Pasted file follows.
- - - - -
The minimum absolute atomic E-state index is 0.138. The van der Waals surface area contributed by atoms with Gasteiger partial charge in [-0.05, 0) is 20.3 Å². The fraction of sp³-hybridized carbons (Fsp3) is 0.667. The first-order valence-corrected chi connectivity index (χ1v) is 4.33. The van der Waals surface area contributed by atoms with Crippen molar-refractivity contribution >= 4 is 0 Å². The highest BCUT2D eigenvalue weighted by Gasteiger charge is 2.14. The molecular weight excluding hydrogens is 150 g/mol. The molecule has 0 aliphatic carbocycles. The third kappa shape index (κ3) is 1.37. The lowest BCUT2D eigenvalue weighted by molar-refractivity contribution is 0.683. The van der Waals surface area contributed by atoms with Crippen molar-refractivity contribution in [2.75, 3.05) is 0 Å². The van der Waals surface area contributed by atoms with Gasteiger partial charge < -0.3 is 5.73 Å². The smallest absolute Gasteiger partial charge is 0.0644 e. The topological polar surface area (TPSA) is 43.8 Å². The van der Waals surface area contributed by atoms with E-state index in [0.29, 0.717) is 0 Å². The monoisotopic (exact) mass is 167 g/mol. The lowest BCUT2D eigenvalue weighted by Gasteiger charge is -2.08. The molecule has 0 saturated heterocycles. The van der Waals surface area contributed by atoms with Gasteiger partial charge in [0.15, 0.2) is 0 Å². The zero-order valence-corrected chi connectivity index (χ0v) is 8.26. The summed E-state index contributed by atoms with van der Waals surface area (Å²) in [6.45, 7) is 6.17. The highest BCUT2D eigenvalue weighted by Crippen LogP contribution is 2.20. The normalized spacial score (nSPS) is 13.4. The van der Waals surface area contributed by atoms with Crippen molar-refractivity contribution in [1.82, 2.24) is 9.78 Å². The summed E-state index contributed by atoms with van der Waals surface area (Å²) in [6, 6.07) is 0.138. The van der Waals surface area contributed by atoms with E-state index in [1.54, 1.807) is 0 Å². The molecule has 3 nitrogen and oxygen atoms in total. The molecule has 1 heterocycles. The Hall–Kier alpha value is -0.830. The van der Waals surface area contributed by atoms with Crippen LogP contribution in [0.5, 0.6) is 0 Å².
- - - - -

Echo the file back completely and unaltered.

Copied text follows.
The minimum absolute atomic E-state index is 0.138. The van der Waals surface area contributed by atoms with Gasteiger partial charge in [-0.05, 0) is 20.3 Å². The fraction of sp³-hybridized carbons (Fsp3) is 0.667. The first-order valence-corrected chi connectivity index (χ1v) is 4.33. The van der Waals surface area contributed by atoms with Crippen molar-refractivity contribution >= 4 is 0 Å². The highest BCUT2D eigenvalue weighted by Gasteiger charge is 2.14. The molecular weight excluding hydrogens is 150 g/mol. The molecule has 0 aliphatic carbocycles. The third kappa shape index (κ3) is 1.37. The lowest BCUT2D eigenvalue weighted by molar-refractivity contribution is 0.683. The van der Waals surface area contributed by atoms with Crippen molar-refractivity contribution in [2.75, 3.05) is 0 Å². The van der Waals surface area contributed by atoms with Gasteiger partial charge < -0.3 is 5.73 Å². The smallest absolute Gasteiger partial charge is 0.0644 e. The topological polar surface area (TPSA) is 43.8 Å². The van der Waals surface area contributed by atoms with E-state index in [0.29, 0.717) is 0 Å². The monoisotopic (exact) mass is 167 g/mol. The lowest BCUT2D eigenvalue weighted by Gasteiger charge is -2.08. The molecule has 0 saturated heterocycles. The van der Waals surface area contributed by atoms with Gasteiger partial charge in [0.15, 0.2) is 0 Å². The zero-order valence-corrected chi connectivity index (χ0v) is 8.26. The summed E-state index contributed by atoms with van der Waals surface area (Å²) in [6.45, 7) is 6.17. The highest BCUT2D eigenvalue weighted by Crippen LogP contribution is 2.20. The normalized spacial score (nSPS) is 13.4. The van der Waals surface area contributed by atoms with Crippen molar-refractivity contribution in [1.82, 2.24) is 9.78 Å². The summed E-state index contributed by atoms with van der Waals surface area (Å²) in [6, 6.07) is 0.138. The van der Waals surface area contributed by atoms with E-state index in [1.54, 1.807) is 0 Å². The molecule has 3 nitrogen and oxygen atoms in total. The molecule has 1 heterocycles. The Hall–Kier alpha value is -0.830. The van der Waals surface area contributed by atoms with Crippen LogP contribution in [0.5, 0.6) is 0 Å².